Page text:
I’ll start by apologising that I wasn’t able to post last week. I simply had too much work to find the time.
This week, after a week of rain here, I thought that I would share a winter image from the Peak District that I’ve just processed. Well, two images to be accurate, because I noticed something interesting.
In this first image, we see the view from Higger Tor. The early morning mist has just begun to clear, and the sun is lighting the clouds. This was shot using a Fuji XT3 and Fuji 10-24 lens at 10mm. It’s a tripod mounted exposure of 1/5 second at f/13.0 and ISO160. I also used a 3-stop reverse ND grad filter on the sky. The RAW processing was done using Capture One followed by the Nik Collection.
In this second image we again have a view from Higger Tor but a little while after the first. The fog is still there but not quite as thick and the sun has turned the sky a lovely yellow. This was captured using a Fuji XT3 with Fuji 10-24 lens at 15mm. It’s also a tripod mounted exposure of 1/20″ at f/13.0 and ISO160. I again used a 3-stop reverse ND grad filter on the sky. This time the RAW processing was using DXO PhotoLab 6 followed by the Nik Collection.
What I found interesting whilst processing these images is how the two RAW converters create a very different look. Capture One seems almost harsh in comparison to the softer DxO PhotoLab processing. The result was that I hardly touched the Capture One image other than for a little dodging and burning. But with PhotoLab I needed more work and a strong contrast adjustment.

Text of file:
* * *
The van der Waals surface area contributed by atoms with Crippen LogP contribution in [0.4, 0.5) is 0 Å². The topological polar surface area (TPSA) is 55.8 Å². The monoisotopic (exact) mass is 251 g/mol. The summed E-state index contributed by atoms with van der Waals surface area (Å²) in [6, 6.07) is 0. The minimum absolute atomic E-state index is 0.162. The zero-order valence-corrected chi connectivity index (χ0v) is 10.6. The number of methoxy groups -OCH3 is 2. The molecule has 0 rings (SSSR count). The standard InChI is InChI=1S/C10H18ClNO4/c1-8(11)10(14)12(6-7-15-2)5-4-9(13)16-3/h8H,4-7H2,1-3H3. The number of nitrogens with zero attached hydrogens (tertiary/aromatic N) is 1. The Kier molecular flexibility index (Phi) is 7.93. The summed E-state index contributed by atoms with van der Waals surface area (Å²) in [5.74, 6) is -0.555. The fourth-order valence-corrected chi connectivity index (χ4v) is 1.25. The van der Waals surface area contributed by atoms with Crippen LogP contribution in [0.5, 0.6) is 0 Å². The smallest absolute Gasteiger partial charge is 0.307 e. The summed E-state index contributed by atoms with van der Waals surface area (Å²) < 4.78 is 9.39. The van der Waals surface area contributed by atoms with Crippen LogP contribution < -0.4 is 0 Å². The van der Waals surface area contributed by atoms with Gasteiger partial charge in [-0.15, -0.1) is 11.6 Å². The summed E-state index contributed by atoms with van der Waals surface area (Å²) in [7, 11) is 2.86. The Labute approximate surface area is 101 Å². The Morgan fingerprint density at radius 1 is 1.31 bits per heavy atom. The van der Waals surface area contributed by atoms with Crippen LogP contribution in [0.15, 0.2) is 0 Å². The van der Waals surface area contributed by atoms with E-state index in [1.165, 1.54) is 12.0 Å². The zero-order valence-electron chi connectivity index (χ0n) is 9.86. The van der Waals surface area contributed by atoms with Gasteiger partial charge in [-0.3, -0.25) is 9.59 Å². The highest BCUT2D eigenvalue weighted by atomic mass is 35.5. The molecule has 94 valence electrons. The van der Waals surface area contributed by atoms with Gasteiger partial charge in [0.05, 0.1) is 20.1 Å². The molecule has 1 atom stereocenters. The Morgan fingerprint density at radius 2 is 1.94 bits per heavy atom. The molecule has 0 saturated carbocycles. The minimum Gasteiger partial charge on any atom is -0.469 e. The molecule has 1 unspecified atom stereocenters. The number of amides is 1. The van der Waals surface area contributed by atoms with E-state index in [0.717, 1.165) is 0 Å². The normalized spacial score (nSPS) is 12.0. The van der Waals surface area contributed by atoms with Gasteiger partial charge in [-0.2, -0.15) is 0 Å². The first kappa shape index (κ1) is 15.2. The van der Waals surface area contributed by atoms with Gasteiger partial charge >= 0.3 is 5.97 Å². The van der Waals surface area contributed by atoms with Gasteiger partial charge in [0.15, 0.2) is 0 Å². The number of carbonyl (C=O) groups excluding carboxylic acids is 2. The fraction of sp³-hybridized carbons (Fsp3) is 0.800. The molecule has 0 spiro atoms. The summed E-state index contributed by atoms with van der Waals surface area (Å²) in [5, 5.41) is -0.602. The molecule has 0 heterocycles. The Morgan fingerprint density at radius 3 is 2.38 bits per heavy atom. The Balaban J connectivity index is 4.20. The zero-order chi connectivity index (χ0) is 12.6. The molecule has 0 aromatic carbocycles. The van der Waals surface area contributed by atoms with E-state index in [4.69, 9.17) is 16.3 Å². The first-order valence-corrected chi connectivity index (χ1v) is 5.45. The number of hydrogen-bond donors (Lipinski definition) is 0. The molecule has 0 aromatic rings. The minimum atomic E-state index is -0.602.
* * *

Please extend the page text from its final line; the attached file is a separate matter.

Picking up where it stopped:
I’m not sure which I prefer but I am leaning quite strongly towards PhotoLab as it seems more natural.
Affinity Photo 2
Have you seen that Affinity Photo 2 has been released? Whilst not all the features are photography related, there are a few that I’m very impressed with. If you haven’t seen my review, here is a link to the YouTube video https://youtu.be/0lZij7fA_2s.
I then followed up this week with a video tutorial demonstrating one way to make better use of the non-destructive RAW editing https://youtu.be/Zc3lbiIhFMo, which I used to produce this image.
This was shot on Formby beach at sunset and processed using a technique called Double RAW Processing. Everything was done in Affinity Photo 2 with no plugins involved.
I hope you like today’s images and enjoy the videos.
4 thoughts on “Peak District Winter Landscape”
You’ve captured the light so well. Beautiful images.
I like both images, but for me the first captures the harshness of the rocks in this area, which I know well
The only problem is, when you view it at full resolution, the rocks are overly gritty.